I also found the heel very secure, even with them set slightly loose, while the whole shoe stayed comfortable – no unwanted pressure points – when cranked down tight.
The cleats were easy to adjust across the full range I needed with room to spare (useful as I seem to like stopping every five minutes to tweak them just the wrong amount, over and over, for hours), despite the holes being fixed rather than on a sliding insert. They're compatible with Speedplay adaptors, too.
The venting seems pretty effective, both in the sole and across the upper; although it was autumn during the test, the temperatures were relatively high (often 15-17°C) and it was humid, too. Despite my winterish socks, my feet never got hot or sweaty in these.
These are cheaper than the majority of road shoes we test. Of the 25 pairs on the first page of reviews (at the time of writing), for instance, only eight were cheaper than these – and two of those were mountain bike style, while another pair were Chelsea boots. £250-£350 is pretty common, and at £188.99 these are firmly mid-market. They're also exactly £1 cheaper than the Shimano RC7s mentioned above, by sheer coincidence...
If you do want to spend more, something like the £299.99 Giant Surge Pro shoes that Stu rated very highly will get you a considerable weight drop (they're 131g lighter at 515g) and impressively efficient stiffness, but you'll notice it on rough roads.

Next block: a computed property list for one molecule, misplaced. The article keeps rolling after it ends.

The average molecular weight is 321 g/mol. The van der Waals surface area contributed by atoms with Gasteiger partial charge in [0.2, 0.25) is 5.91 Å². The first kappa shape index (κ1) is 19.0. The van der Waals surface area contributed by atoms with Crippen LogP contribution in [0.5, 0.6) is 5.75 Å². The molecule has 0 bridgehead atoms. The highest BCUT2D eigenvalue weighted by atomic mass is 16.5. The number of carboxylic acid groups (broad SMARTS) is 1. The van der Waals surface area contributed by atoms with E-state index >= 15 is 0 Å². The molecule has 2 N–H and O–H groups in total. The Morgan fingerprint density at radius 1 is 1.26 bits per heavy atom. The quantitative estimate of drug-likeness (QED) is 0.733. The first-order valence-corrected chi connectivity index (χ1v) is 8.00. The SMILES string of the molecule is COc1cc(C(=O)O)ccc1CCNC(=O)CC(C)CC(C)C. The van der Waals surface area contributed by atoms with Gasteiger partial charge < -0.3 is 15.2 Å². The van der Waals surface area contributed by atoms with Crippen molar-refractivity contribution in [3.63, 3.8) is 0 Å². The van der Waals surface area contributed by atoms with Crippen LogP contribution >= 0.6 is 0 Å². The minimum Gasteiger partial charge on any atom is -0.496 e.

These are really good shoes – well designed, well made and comfortable. They're secure but easy to get in and out of, and adjustment is a breeze. They even look great – and if you don't like white, there are grey or black options instead.
Comfortable, secure shoes that are very easy to adjust – these work very well for a great deal of typical riding
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road.cc test report
Make and model: Northwave Revolution 3
Size tested: 45
Tell us what the product is for
Northwave doesn't particularly say, but does list:
Season | Spring/Summer
Gender | Man
Fit | Pro
So obviously these are pro-fit man-shoes for spring and summer. Perfect for testing in autumn.
Tell us some more about the technical aspects of the product?
Morph Carbon 12 AAS sole with full-carbon insert in the pedal area with a stiffness index of 12.0.
The exclusive Anatomical Arch Support made of TPU, allows the shoe to perfectly shape on the bow arch, making it the ideal sole for any type of foot